The maple sweetness dies down significantly in the second third of the Viaje Petite Lancero, as does the black pepper on the retrohale. In fact, the profile becomes noticeably creamer overall, as well as noticeably more smooth. As in the first third, the dominant flavors are cedar and leather, but I am also noticing bitter chocolate, leather, dark fruit, coffee grounds, citrus and creamy nuts. The draw remains excellent and while the burn is far from perfect, it is not bad enough to actually have to touch up at this point. Strength-wise, the Viaje easily reaches a medium point by the halfway point of the cigar, but stalls out there, content to remain where it is at the moment.

While there is more maple sweetness in the final third of the Leaded Petite Lancero, there is also more black pepper and spice on the finish, leading to a bit more of an unbalanced profile overall. Along with the familiar cedar, I taste more creamy nuts, more leather, more earth and more coffee, along with some nice lemongrass on the retrohale. The burn gets bad enough that I have to touch it up once while the draw continues to impress, and the strength goes no further than the medium mark it hit in the second third by the time I put the cigar down with a little less than an inch to go.

Final Notes

  • This is not the first time the Viaje has included more than one blend in the same box: the Señor Andre’s Chicharrones debuted in 2015 and was made up of three different cigars in the same 4 1/2 x 48 vitola: Original, Bold and Spicy.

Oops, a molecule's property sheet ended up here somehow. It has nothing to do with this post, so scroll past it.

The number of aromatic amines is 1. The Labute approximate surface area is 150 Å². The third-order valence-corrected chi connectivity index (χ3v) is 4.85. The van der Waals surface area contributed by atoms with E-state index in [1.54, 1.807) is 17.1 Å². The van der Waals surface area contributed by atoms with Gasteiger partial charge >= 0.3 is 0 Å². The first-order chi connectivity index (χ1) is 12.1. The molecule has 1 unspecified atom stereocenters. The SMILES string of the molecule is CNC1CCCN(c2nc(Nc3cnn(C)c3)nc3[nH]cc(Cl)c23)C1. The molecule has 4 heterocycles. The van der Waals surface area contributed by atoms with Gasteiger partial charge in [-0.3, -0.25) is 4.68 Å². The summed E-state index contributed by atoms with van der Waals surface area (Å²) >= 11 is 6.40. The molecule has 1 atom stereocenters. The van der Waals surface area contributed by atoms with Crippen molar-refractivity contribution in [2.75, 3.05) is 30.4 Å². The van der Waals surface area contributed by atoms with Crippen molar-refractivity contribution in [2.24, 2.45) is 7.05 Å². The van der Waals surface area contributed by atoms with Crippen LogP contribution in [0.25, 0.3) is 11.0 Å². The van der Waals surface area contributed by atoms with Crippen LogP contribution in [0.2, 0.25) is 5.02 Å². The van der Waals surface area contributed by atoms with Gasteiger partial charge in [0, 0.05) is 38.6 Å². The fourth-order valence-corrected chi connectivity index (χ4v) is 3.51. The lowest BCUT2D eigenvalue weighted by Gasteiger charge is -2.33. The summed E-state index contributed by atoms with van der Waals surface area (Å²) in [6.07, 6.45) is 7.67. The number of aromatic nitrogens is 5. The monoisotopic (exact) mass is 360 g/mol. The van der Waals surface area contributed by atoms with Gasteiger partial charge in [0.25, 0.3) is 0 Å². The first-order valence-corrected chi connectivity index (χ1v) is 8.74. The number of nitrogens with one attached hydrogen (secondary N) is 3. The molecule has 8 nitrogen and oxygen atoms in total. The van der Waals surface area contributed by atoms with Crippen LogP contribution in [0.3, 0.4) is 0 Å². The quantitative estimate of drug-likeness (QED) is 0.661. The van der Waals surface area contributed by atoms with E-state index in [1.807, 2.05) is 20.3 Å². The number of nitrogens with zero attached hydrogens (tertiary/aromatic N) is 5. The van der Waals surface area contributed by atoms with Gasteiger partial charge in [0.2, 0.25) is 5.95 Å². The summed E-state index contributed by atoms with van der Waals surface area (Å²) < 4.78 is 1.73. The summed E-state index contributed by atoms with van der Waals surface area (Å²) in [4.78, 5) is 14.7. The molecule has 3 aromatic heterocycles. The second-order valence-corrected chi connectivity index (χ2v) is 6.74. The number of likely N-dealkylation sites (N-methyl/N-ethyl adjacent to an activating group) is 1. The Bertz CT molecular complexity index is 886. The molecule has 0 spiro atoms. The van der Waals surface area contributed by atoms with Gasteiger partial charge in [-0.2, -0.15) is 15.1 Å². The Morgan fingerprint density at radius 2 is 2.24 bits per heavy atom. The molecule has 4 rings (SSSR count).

• While two of the samples were quite consistent profile-wise, the middle one had an extremely obvious metallic note on the finish that started to invade the profile in the second third and never let up.
  • Interestingly, that one sample above also was the only one of three that had any major burn issues at all; the other two cigars were virtually flawless other than one touch up.
  • I really like this vitola and I love the idea of a box of three different blends in this vitola even more.
  • The cigars smoked for this review were purchased by halfwheel.
  • Final smoking time for all three samples averaged one hour and 18 minutes.
  • If you would like to purchase any of the Viaje Exclusivo Leaded Petite Lancero, site sponsor Atlantic Cigar has it in stock now.
83 Overall Score

It is unfortunate when one bad sample affects the overall experience of a cigar, but that is exactly what happened with the Viaje Exclusivo Leaded Petite Lancero. While the other two cigars I smoked for this review featured a decently complex profile, excellent construction and nice balance, that one outlier’s metallic note became overwhelming in the second third and never let up. Strength on all three was a solid medium—in fact, I smoked all three in the morning, before breakfast and had no issues—and although it is not as complex as the Leaded Double Edged Sword, it is still easily good enough to recommend trying.

Brooks Whittington
About the author

I have been smoking cigars for over eight years. A documentary wedding photographer by trade, I spent seven years as a photojournalist for the Dallas Morning News and the Fort Worth Star Telegram. I started the cigar blog SmokingStogie in 2008 after realizing that there was a need for a cigar blog with better photographs and more in-depth information about each release. SmokingStogie quickly became one of the more influential cigar blogs on the internet, known for reviewing preproduction, prerelease, rare, extremely hard-to-find and expensive cigars. I am a co-founder of halfwheel and now serve as an editor for halfwheel.